Review: Jordan, Elling, Krog at LJF 2012
Andy Hamilton covers a midweek trio of singers at the London Jazz Festival - Sheila Jordan, Kurt Elling, and Karin Krog with fellow Scandinavian Bengt Hallberg. Has anyone else noted shades of Jack Nicholson's Joker in the extraordinary Elling's stage persona?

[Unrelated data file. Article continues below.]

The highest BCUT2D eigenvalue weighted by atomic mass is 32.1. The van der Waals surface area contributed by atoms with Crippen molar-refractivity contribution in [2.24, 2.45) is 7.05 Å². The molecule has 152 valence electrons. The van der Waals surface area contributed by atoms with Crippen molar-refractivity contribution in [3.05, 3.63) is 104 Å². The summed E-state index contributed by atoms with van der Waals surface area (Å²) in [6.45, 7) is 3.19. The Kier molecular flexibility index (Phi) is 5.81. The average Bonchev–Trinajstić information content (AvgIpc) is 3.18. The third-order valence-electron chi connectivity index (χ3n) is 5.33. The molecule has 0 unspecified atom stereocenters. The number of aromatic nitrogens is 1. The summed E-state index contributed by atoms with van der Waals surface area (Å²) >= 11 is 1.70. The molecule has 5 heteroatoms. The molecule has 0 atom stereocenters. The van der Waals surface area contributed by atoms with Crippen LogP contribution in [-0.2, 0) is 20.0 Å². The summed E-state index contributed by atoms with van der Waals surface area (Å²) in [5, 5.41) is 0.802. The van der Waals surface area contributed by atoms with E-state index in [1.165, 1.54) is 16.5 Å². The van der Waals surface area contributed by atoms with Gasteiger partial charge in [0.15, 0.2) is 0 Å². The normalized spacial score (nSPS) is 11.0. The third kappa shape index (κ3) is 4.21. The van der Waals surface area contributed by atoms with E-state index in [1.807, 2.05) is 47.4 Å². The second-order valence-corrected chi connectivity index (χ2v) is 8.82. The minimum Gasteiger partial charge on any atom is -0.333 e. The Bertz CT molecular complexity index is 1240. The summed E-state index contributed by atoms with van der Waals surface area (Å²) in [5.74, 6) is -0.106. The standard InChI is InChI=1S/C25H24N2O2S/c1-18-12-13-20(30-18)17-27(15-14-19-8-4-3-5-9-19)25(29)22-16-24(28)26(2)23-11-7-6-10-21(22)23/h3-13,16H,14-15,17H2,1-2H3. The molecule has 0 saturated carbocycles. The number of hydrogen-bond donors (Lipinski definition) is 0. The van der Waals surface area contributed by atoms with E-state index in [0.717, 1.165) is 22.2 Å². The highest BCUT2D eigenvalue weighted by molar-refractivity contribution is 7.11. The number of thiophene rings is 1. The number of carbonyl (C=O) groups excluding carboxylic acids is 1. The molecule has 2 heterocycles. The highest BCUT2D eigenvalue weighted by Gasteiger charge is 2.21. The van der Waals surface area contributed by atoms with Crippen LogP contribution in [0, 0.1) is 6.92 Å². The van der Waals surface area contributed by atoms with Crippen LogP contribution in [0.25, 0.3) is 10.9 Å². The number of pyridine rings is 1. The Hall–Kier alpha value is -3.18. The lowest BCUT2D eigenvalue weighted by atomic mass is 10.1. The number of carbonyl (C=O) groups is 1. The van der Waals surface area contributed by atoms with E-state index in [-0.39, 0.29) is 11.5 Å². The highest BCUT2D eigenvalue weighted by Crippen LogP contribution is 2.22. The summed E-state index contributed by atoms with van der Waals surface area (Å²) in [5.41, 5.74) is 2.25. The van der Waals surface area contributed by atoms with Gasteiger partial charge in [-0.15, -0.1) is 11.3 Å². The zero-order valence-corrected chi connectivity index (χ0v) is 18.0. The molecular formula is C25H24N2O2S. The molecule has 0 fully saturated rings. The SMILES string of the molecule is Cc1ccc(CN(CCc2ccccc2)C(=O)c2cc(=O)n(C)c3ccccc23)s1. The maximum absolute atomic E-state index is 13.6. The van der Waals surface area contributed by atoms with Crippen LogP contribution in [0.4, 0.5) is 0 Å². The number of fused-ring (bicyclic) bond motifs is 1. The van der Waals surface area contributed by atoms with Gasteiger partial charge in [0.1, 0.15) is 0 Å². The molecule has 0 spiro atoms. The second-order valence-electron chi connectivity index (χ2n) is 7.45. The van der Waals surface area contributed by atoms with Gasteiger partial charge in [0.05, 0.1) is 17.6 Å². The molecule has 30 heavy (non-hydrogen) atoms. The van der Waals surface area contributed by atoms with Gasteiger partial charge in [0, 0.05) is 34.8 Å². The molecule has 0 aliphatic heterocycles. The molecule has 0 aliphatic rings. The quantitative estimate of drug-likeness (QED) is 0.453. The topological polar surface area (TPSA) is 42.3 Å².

Sheila Jordan is one of the most creative interpreters of a lyric in jazz. She's now 83 but her performance at the Queen Elizabeth Hall belied her years – she was totally on song, beginning and ending her set with a blues. The opening Hum Drum Blues was from her classic 1962 Blue Note album Portrait Of Sheila, one of the most memorable of all jazz vocal recordings. Then followed Wouldn't It Be Loverly, a Latin version of All Or Nothing At All, and Jimmy Webb's The Moon Is A Harsh Mistress. The estimable Brian Kellock is her regular pianist on UK visits, and Sheila was rightly lavish in her praise – "I love this cat," she affirmed. Bassist Kenny Ellis and drummer Stu Richie completed the trio. After their instrumental version of Falling In Love With Love, the singer returned for Dat Dere with Oscar Brown's lyrics that she made her own, Sonny Rollins's Pent Up House – with hilarious lyrics she wrote herself – and a blues. The encore featured a moving version of Benny Goodman's torch song theme, Goodbye.